The Story of Akebi Vine handicrafts

by Kazuo Uehara, a local editor

Photo credits: Shinichi Kubota

The Original of Akebi Vine Handicrafts

In the second half of the Edo period, a plant called akebi covered the fields and mountains, and its vines hindered the growth of crops. A monk who happened to be visiting the village handcrafted accessories using the vines while sitting by the hearth. The people living in the house followed his example, and this is said to be the origin of vine handicrafts.

It is also said that Zen-emon Ikeda made simple toys and baskets using softened vines that were soaked in the hot water of Ogama before being soaked in the streams to make it easy to peel off the skin. When the handicrafts were displayed in the shop near the onsen, many onsen visitors were intrigued by their rarity and bought them as souvenirs.

In 1845, Yasunobu Kono devised a piece of equipment called nigiri kanna and succeeded in making the thickness of vines consistent. Toshichi Kono also modified the vine handcrafting device, enabling the creation of many beautiful  products and consequently spreading the practice of vine handicrafts throughout the village.

What had previously been a nuisance soon developed into a source of additional income over the winter, and in addition to toys and baskets, all kinds of daily-use products were created using vines, including the soles of geta (traditional Japanese footwear), woven hats, kettle rests and bowls for confectionery.

Vine Handicrafts Flourish

In 1875, products handcrafted by Yasunobu Kono were exhibited at the National Industrial Exhibition and attracted a lot of interest, leading to more sales of handcrafted vine products.

In an effort to secure raw materials, improve product quality, and expand the market, the Kyueisha Association was established in 1890, followed by the lkezen Association and the Nozawa Special Product Manufacturing Association, leading to vine handicrafts flourishing even more. In 1898, the Kyoseisha Manufacturing Association was established, and in addition to practical products, artistic handicrafts were also made. Products such as food baskets, bags and flower baskets started to be exported to overseas markets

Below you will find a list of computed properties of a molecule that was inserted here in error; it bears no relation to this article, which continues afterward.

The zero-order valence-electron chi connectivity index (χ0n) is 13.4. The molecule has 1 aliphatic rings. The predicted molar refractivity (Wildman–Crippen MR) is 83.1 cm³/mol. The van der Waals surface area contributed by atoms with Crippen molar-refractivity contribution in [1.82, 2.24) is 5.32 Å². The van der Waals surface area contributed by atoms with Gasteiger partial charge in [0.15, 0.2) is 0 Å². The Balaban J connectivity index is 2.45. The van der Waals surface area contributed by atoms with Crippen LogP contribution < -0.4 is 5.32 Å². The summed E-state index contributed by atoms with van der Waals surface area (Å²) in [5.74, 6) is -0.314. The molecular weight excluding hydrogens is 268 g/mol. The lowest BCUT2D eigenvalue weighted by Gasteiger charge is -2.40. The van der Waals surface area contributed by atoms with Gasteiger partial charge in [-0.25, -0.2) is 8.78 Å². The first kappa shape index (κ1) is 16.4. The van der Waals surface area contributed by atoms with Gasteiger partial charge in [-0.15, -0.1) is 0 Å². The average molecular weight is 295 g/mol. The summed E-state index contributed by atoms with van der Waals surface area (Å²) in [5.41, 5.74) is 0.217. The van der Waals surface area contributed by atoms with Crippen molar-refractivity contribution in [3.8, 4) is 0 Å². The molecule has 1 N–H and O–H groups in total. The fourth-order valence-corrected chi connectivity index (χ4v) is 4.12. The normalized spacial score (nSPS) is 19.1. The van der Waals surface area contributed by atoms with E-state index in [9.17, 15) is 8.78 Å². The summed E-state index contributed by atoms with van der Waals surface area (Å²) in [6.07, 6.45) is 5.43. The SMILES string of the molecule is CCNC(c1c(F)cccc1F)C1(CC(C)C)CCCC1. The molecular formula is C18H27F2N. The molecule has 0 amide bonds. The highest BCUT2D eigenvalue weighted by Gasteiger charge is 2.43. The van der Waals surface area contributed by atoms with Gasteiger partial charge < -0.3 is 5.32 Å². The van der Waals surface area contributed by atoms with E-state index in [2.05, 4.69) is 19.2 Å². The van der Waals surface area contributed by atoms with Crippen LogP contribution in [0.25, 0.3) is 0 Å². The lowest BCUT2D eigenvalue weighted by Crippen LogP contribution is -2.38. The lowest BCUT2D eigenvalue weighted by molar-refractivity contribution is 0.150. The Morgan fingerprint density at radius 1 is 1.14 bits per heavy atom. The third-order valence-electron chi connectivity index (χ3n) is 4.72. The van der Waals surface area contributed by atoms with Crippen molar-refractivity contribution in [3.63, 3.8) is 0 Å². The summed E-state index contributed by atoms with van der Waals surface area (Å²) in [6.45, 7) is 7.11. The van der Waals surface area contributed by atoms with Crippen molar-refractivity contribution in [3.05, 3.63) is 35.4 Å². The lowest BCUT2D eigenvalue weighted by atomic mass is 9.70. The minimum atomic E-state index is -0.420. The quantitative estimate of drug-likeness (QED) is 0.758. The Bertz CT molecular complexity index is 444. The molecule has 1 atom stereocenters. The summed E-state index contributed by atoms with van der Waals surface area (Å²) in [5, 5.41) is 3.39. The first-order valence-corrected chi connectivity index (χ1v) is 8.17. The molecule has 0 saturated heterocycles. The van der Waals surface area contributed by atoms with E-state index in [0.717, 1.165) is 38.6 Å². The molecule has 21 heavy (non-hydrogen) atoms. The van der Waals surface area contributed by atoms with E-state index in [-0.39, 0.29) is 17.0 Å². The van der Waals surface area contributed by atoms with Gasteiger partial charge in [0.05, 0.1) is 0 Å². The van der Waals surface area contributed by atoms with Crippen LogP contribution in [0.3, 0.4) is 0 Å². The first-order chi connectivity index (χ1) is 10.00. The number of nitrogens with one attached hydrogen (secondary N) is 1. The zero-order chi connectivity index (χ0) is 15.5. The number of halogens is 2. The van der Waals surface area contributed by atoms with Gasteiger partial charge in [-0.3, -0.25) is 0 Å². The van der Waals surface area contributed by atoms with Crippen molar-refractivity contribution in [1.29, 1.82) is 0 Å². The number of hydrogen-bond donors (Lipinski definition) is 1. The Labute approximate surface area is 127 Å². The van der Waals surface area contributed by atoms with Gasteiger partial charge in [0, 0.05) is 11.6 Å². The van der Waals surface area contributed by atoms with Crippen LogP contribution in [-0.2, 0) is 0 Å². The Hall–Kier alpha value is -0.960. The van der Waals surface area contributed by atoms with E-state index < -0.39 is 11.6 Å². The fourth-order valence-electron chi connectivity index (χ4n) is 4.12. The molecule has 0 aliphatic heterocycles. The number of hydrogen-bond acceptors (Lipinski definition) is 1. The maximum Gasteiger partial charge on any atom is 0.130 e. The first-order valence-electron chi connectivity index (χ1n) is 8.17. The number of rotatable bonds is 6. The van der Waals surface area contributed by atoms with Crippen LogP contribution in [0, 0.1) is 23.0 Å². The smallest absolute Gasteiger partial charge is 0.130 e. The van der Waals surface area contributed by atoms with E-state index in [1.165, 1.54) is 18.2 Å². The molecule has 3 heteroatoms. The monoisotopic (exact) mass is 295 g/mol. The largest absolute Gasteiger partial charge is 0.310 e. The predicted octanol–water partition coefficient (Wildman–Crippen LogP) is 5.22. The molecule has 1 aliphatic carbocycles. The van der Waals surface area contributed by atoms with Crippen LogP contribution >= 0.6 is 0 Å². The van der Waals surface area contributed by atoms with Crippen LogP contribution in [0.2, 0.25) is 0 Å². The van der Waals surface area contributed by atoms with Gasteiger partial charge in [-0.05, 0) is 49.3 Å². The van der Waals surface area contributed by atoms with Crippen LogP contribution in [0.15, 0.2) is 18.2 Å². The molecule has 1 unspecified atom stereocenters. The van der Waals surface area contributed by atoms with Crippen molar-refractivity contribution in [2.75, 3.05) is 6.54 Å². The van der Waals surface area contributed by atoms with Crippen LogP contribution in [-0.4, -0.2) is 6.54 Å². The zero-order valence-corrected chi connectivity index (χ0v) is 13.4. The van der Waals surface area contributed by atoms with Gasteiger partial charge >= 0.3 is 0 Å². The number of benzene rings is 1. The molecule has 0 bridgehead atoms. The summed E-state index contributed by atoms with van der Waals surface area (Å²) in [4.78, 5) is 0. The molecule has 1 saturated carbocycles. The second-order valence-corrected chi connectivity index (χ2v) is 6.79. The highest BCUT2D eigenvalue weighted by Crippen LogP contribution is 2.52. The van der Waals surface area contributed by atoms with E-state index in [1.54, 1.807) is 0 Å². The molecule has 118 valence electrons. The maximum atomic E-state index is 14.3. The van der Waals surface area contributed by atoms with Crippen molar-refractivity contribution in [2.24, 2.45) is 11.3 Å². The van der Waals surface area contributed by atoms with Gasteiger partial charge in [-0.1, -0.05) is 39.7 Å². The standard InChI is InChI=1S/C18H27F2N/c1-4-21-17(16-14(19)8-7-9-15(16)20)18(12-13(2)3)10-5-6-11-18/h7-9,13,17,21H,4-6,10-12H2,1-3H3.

such as the United States.

Heisaku was called a “Pigeon Grandpa”

Heisaku Kono was born in 1890, the year that the first association (Kyueisha) was established. He grew up watching his family and neighbors work hard at handcrafting vine products from a young age.

Heisaku became an apprentice of Toranosuke Kono to learn the techniques of vine handcrafting. Toranosuke had a collection of handicrafts by Yasunobu Kono including teapot rests, woven hats and a wheeled pigeon toy on display. When Heisaku saw this, he asked over and over to be taught how to make a wheeled pigeon toy.

In 1911, there was an election to vote for the most talented handicraftsman in the village, and along with his master Toranosuke, Heisaku was elected as one of the top ten at the young age of 21. In 1914, when Heisaku was 25 years old, the Emperor Taisho purchased the wicker chair he had on exhibit at the Emperor's Memorial Exhibition, and his name became known world-wide.